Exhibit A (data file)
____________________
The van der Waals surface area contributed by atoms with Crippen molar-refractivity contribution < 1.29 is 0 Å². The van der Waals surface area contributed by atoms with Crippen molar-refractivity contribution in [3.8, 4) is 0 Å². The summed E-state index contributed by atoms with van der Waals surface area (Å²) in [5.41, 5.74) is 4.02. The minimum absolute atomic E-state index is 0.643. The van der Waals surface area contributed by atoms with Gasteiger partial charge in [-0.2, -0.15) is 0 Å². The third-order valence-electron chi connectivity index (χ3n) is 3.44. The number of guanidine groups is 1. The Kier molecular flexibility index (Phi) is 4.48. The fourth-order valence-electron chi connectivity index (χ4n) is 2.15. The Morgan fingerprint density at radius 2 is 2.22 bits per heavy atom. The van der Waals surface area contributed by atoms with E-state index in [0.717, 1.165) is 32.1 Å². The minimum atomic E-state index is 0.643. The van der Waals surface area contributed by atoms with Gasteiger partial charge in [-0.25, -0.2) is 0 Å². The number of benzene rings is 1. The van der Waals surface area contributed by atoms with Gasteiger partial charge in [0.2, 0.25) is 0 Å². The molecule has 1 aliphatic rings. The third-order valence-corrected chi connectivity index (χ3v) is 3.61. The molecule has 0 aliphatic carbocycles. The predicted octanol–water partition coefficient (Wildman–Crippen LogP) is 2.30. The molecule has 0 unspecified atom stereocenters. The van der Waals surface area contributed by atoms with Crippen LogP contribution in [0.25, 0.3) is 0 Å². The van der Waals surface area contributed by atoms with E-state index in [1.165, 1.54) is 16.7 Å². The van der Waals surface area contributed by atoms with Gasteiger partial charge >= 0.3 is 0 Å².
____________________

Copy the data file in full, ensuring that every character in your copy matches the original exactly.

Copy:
The van der Waals surface area contributed by atoms with Crippen molar-refractivity contribution < 1.29 is 0 Å². The van der Waals surface area contributed by atoms with Crippen molar-refractivity contribution in [3.8, 4) is 0 Å². The summed E-state index contributed by atoms with van der Waals surface area (Å²) in [5.41, 5.74) is 4.02. The minimum absolute atomic E-state index is 0.643. The van der Waals surface area contributed by atoms with Gasteiger partial charge in [-0.2, -0.15) is 0 Å². The third-order valence-electron chi connectivity index (χ3n) is 3.44. The number of guanidine groups is 1. The Kier molecular flexibility index (Phi) is 4.48. The fourth-order valence-electron chi connectivity index (χ4n) is 2.15. The Morgan fingerprint density at radius 2 is 2.22 bits per heavy atom. The van der Waals surface area contributed by atoms with E-state index in [0.717, 1.165) is 32.1 Å². The minimum atomic E-state index is 0.643. The van der Waals surface area contributed by atoms with Gasteiger partial charge in [-0.25, -0.2) is 0 Å². The number of benzene rings is 1. The van der Waals surface area contributed by atoms with Gasteiger partial charge in [0.2, 0.25) is 0 Å². The molecule has 1 aliphatic rings. The third-order valence-corrected chi connectivity index (χ3v) is 3.61. The molecule has 0 aliphatic carbocycles. The predicted octanol–water partition coefficient (Wildman–Crippen LogP) is 2.30. The molecule has 0 unspecified atom stereocenters. The van der Waals surface area contributed by atoms with Crippen LogP contribution in [0.25, 0.3) is 0 Å². The van der Waals surface area contributed by atoms with E-state index in [1.165, 1.54) is 16.7 Å². The van der Waals surface area contributed by atoms with Gasteiger partial charge >= 0.3 is 0 Å².